• Sal Maiorana

Phenomenal, historic, aptly described Tiger's victory for the ages in 1997 Masters


AUGUSTA, Ga. (April 13, 1997) – The one-word headline emblazoned on the cover of Golf World magazine said it all: “Phenomenal.”


This of course, we already knew. We’d known it since the time Tiger Woods was three years old and hitting golf shots on the Mike Douglas Show, or at least since he was five and already breaking 50 for nine holes.


We certainly knew it when he won three straight U.S. Amateur titles in the 1990s while biding his time at Stanford. And we knew it in 1996 when he turned professional, signed what now looks like a bargain-basement endorsement deal with Nike worth $40 million, and won two of the first seven PGA Tour events he entered.


Phenomenal.


And then during that glorious week in April 1997 when Tigermania was officially born, Woods put on a performance for the ages that had even the azaleas standing up and cheering, a statement of arrival that portended a dominance of the game the likes of which we’d never seen.


Which prompted another wholly appropriate one-word headline, this one on the front page of the Augusta Chronicle: It read “Historic.”


Woods started his first Masters as a 21-year-old professional by shooting 4-over-par 40 on the front nine Thursday, then played the final 63 holes in a mind-boggling 22-under to finish with a record-breaking score of 18-under 270 and an unfathomable record-breaking victory margin of 12 strokes.


“Let’s face it, it’s his time now,” said Jack Nicklaus, who knew a thing or two about this subject, seeing as his “time” spanned about 20 years and 18 major championships. “He’s out there playing another game on a golf course he’s going to own for a long time. Both Arnold and I agree that you could take my Masters and his Masters and add them together (10) and this kid should win more than that.”

That prediction fell short, but Woods returns to Augusta this week as the defending champion for the fifth time (one shy of Nicklaus’ record) after his spectacular victory in 2019 when he ended nearly 11 years of major championship frustration.


Can Tiger win again? Can the winner of 15 majors win another, be it the Masters or elsewhere, now that he is 44 years old with a body that has been broken down and rebuilt too many times to count?


Because it’s Tiger, no one should ever doubt him, but this much we know for sure – no matter what the future holds, there will never be a major championship quite like the first.


When Woods drained that final putt and became the youngest winner of a major, punctuated the victory with what became his calling card fist pump, and then wrapped that unforgettable hug around his now deceased father, it was an iconic sports moment.


And it came 50 years almost to the day after another African-American man did something extraordinary.


In 1947, Jackie Robinson broke baseball’s color barrier, forever etching his legacy on sport and society, and now this young man of color had done the same thing. And what better place to do it than Augusta National where for decades and decades the only African-Americans who were allowed to walk the pristine fairways were those carrying the golf clubs, not swinging them.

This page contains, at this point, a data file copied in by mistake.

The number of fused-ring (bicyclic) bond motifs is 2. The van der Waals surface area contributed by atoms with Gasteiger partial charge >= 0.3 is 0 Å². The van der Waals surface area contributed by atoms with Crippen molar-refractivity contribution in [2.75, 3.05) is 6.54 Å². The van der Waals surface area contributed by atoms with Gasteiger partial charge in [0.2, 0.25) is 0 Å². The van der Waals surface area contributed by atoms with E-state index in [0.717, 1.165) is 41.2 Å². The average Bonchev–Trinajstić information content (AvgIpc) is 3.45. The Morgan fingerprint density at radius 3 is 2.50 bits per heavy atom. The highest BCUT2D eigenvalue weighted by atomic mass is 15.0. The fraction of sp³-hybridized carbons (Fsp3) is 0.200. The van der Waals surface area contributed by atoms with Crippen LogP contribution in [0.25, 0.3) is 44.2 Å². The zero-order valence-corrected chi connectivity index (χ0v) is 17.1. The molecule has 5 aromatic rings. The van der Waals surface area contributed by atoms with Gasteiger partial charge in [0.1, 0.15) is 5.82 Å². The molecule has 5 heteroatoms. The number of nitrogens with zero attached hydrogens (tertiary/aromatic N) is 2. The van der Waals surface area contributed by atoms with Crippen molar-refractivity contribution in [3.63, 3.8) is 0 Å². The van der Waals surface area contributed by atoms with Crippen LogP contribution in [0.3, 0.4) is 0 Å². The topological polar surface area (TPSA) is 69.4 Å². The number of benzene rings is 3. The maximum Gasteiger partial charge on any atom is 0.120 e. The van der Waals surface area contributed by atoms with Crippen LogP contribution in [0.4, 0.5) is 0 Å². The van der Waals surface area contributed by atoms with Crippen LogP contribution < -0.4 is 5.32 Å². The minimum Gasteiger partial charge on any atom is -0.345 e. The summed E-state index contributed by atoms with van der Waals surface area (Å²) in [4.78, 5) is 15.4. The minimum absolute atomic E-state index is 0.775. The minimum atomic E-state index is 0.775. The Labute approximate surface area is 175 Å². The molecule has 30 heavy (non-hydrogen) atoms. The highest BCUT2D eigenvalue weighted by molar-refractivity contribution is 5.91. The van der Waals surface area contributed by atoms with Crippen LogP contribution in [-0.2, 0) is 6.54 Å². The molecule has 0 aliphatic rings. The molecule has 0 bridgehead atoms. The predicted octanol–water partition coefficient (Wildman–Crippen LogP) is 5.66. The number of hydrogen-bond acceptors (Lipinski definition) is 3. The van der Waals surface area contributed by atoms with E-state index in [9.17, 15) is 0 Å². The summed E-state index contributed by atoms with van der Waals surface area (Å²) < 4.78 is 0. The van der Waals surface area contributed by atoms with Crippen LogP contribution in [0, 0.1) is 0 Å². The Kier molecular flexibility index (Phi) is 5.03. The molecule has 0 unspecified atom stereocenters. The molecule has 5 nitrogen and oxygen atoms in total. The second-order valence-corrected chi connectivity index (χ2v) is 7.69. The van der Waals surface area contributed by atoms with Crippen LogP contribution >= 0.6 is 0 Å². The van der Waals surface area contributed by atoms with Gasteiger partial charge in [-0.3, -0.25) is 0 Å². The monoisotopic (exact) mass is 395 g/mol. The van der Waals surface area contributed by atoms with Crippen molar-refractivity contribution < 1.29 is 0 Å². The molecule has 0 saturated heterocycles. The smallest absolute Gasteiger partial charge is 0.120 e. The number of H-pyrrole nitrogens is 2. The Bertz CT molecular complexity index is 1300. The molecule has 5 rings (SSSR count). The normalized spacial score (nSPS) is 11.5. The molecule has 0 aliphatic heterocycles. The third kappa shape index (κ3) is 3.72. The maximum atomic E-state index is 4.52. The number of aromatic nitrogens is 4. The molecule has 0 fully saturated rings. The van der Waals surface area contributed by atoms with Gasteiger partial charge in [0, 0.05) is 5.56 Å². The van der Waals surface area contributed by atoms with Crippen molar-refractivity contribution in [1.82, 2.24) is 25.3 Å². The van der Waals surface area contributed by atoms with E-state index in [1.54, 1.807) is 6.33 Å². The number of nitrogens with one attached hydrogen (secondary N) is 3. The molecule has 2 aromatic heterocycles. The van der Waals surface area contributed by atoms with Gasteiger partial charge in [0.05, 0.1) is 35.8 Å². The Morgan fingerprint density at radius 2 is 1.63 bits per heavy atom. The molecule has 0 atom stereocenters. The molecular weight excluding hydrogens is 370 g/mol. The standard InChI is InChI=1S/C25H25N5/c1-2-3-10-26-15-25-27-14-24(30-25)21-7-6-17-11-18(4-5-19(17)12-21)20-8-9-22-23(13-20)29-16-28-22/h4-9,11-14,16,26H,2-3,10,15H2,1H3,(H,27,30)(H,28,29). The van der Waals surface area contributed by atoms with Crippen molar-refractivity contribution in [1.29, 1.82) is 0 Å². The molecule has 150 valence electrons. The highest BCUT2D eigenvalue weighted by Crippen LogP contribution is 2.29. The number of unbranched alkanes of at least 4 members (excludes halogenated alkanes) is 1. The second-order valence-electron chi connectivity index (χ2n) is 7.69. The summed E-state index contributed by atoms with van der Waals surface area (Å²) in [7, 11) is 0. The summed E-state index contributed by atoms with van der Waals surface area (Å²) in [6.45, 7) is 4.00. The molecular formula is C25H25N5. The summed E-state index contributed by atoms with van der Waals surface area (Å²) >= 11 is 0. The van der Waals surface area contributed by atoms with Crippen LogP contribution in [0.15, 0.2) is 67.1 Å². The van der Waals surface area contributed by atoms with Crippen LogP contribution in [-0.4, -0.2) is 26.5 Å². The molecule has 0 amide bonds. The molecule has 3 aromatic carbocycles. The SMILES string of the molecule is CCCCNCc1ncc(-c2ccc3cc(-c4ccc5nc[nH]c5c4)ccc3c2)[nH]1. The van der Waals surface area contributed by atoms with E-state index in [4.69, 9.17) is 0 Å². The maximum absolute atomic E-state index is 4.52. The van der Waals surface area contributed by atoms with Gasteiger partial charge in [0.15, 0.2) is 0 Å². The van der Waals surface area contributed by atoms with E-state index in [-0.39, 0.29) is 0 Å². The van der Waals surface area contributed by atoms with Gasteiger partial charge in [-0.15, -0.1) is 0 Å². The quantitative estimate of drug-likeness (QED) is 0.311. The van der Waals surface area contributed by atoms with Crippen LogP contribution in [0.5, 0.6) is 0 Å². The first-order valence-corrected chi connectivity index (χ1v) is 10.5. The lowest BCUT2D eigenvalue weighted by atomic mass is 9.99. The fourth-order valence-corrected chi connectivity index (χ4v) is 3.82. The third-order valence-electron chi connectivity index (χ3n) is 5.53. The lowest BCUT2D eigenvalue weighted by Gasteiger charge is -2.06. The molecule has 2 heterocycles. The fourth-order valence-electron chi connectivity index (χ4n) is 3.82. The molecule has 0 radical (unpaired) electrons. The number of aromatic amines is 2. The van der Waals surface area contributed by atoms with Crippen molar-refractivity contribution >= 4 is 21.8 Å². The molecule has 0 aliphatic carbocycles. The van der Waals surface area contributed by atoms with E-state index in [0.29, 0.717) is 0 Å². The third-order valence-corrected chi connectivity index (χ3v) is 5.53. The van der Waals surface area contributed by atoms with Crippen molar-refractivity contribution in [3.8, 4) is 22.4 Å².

“It means so much,” said Woods, not at all referring to the importance of his first major championship. “I’m the first (African-American to win the Masters), but I wasn’t the pioneer. Charlie Sifford, Lee Elder, Teddy Rhodes, those guys paved the way for me to be here. I thank them for that. If it wasn’t for them I might not have had the chance to play here.”


Elder was there that day. It cost him a speeding ticket as he rushed to make sure he was at Augusta National to witness history, and it was worth every dollar of the fine.

“The last barrier fell here today,” said Elder, who broke the original barrier by becoming the first black man to play in the Masters in 1975, the year Woods was born. “This is a happy and glorious day for all blacks, for all of us. I always felt I would return here for an occasion like this, not necessarily for this particular young man, but I knew somewhere down the line this day would come.”


It didn’t look like Elder was going to be spending his Sunday afternoon in Augusta after the first nine holes of the first round when Woods made four bogeys and no birdies. “I told him this was just a start,” said Woods’ caddie, Fluff Cowan. “I tried to pump him with positive thoughts. He did the rest.”


Woods rallied with birdies at 10, 12 and 13, then hit a wedge – yes, a wedge – for his second shot at the par-5 15th to within six feet and converted the eagle, eventually signing for a 2-under 70, just three shots off the early pace set by John Huston.


By the end of Friday, Tiger was in the lead by three over Colin Montgomerie thanks to a 66, though Monty wasn’t thinking that was much of a deficit. Of his third-round pairing with the young American, Montgomerie said, “I have a lot more major championship experience than he has. And hopefully I can prove that.”


Woods dusted him in their head-to-head game, 65 to 74, and with Woods taking a nine-shot lead into Sunday, Monty saw the light and said, “There is no chance. We’re all human beings here. There’s no chance humanly possible that Tiger is going to lose this tournament. No way.”


He was right as Tiger closed with a 69 to record the greatest romp in Masters history and the most one-sided major tournament margin since Old Tom Morris won the 1862 British Open by 13 strokes.


“To shoot 18-under on this course is incredible,” said runner-up Tom Kite. “He’s just incredible. I don’t care what race he is.”


“One analyst said we overpaid for Tiger,” a gloating Nike chairman Phil Knight remarked after Woods was fitted for his first green jacket in Butler Cabin. “I wonder what they’re thinking now?”